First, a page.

The 6-foot-4 guard joins Jarrett Allen, the Longhorns’ star center, in utilizing the rule change that became available to players last year in which they can declare, workout for teams, attend the NBA combine and still return to school.

Jones averaged 11.4 points, 3.9 rebounds and 3.5 assists per game as a freshman. He shot 42.5 percent from the field overall and 32.8 percent from 3-point range.

Allen seems the likelier candidate to remain in the draft as a potential lottery pick, but Jones came to Austin with similar one-and-done possibilities given his status as one of the class’ top recruits.

Texas, of course, is hoping both return, not just because they’re both big talents, but because incoming and highly-touted recruit Matt Coleman fills the major hole in last year’s lineup – point guard. If the three of them can share the floor together, Year 3 of the Shaka Smart era will be much more interesting.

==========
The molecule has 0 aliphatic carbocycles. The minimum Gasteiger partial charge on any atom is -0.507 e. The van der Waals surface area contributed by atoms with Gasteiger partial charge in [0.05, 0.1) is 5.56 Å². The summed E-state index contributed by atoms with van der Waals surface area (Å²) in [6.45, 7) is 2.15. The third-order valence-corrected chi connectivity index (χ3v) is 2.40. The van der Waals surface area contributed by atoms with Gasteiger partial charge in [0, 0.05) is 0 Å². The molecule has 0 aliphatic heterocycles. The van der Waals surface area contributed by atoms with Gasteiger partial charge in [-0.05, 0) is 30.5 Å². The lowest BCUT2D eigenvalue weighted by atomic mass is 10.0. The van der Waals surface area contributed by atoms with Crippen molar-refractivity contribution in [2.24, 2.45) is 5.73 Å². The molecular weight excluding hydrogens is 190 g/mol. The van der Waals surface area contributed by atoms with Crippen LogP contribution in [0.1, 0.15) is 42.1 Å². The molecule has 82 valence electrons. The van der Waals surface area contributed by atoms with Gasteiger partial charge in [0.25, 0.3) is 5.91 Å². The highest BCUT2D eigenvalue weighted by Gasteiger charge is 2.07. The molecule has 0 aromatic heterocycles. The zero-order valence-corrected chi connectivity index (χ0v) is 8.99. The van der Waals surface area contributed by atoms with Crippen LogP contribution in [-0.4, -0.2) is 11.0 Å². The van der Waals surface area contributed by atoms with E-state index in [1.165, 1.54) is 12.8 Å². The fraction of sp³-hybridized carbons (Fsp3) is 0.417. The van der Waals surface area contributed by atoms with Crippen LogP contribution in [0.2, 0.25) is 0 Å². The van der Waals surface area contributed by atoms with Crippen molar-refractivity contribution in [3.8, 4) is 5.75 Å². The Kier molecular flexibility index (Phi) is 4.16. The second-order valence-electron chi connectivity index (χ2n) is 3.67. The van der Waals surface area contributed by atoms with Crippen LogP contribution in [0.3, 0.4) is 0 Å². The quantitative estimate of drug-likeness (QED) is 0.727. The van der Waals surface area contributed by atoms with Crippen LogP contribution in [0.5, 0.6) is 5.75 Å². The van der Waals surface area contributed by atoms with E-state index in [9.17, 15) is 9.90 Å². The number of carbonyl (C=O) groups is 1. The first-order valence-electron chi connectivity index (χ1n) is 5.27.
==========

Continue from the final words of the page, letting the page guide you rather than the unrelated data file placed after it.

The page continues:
Morrow announces transfer from Nebraska

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Nebraska was once again hit with a surprising and damaging transfer.

Ed Morrow, Jr., who led the Huskers in rebounding last year, announced his intention to transfer, the school announced Wednesday.

“I support Ed in his decision to transfer schools and wish him well,” Nebraska coach Tim Miles said in a statement. “We appreciate his hard work over the last two years. Although I am disappointed, we will continue to recruit young men who are committed to our mission of building Nebraska Basketball with a culture of success in all areas…life, school and winning basketball at its highest level.”